Tag Archives: upgrade

Reconciliation or rec – what should I do for my trades

Whenever migrating or updating, one task will consume a fair bit of manpower: reconciliation.

When doing trade reconciliation, the following is to be checked:

– Financial trade details reconciliation. This is usually the first one as it will be used afterwards as the key for reconciliation. In that task, you ensure that trade numbers, deal type, price/rate, portfolio, etc… all the data considered financial is correct.

– Cash flow/P&L/Sensitivities. You normally need to rec all 3. In my experience, it tends to be better to start with P&L (less figures to check, 1 trade 1 number). Then move on to Cash flows, depending on the DB side, you sometimes need a very good tool capable of handling loads and loads of lines. Finally sensitivities. For that one, I would recommend against trade by trade reconciliation. It is too demanding, use a top down approach.

– Non financial reconciliation. This one is a bit up to you. If you have some reports which extract that data, this reconciliation could be considered done. If you do not reconcile it (or even fully) this is the kind of data that can be easily updated post go live.

Reconciliation is a very heavy task. It is demanding in manpower and you need people comfortable with the both applications (the old and new ones). It is as essential to have a good tool capable of assigning defects to trades matching a certain pattern and to re-apply the root causes when performing another rec.

While I don’t think anyone really enjoys doing reconciliation and browsing through lines and lines of breaks, it is an excellent exercise. I often included more junior people to the task as it gave them a chance to go through the different screen, understand how different figures are being calculated. Of course, you cannot leave them alone to do it but they can contribute to the effort and afterwards they will have built a good understanding of the issues and the application which is perfect if they need to support it going forwards.

Feel free to share your tips and bits about reconciliation!

Reconciliation, how to get it right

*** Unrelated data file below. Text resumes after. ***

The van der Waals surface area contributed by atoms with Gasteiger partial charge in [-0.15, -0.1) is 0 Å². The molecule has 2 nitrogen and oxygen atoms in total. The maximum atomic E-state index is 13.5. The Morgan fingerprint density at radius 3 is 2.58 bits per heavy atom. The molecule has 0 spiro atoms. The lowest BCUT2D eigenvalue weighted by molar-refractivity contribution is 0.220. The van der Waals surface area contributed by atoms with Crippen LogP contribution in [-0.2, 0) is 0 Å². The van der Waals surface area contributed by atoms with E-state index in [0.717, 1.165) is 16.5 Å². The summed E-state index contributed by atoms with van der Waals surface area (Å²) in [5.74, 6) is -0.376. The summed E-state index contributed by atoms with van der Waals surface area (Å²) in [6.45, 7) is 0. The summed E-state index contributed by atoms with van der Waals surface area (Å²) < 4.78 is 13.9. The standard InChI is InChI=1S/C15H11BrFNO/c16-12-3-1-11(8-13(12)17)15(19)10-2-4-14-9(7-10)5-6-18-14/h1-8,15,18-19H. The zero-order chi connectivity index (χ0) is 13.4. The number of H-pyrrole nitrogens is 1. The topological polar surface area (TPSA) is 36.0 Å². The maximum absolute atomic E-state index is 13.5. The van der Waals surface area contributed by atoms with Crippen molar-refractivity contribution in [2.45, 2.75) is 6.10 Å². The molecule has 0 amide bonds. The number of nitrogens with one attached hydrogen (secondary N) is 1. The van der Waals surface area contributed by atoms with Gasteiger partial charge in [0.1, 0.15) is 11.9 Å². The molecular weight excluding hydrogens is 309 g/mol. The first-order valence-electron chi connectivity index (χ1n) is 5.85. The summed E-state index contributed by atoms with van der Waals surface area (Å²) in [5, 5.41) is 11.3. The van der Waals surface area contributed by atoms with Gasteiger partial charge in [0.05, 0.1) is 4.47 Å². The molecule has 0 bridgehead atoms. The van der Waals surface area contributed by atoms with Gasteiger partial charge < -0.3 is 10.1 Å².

Reconciliation is the bane of upgrades and migrations. It’s hard work where one needs to go down into details, find patterns and then find solutions. Plus you always have the stress that something new will emerge.

I can’t cover all types of reconciliation, I will focus (at least in this post) on trade reconciliation between 2 versions of Murex (be it upgrade or migration).

To get valuation (risk and PL) for transactions, you need to have static data and market data. Static data is usually very stable and I would recommend not to do any reconciliation on it. If it breaks on an instrument, it will show clearly into the reconciliation report and you can focus on it straight away.

Market data is a different story. It is usually very easy and quick to check: open both environments and check the calibrated values for curves (rates, commodities). For volatility, if you’re using a volX, check that the calibrated values are identical. Check that normal/lognormal and price vols match if you do input your volatility in one nature but consume volatility of a different nature in your models.

When rate curves are not returning the same values when calibrating, you will have a total break on all deals using that curve. Usually the difference is actually quite small (lower than .0001) so with a correct tolerance level in your checks, you should match results easily.

You can then move to trade reconciliation once the market data is ok. To do so, the usual practice is to run dynamic tables on the trade sets (of different types: PL, Cash and sensitivities), put in exclusion criteria less than $100 ignored, .01% ignored. Run the tables on both environments and then using sql compare both results and output breaks into a table.
There are quite a few solutions to do this job but it is actually quite straight forward up to this stage.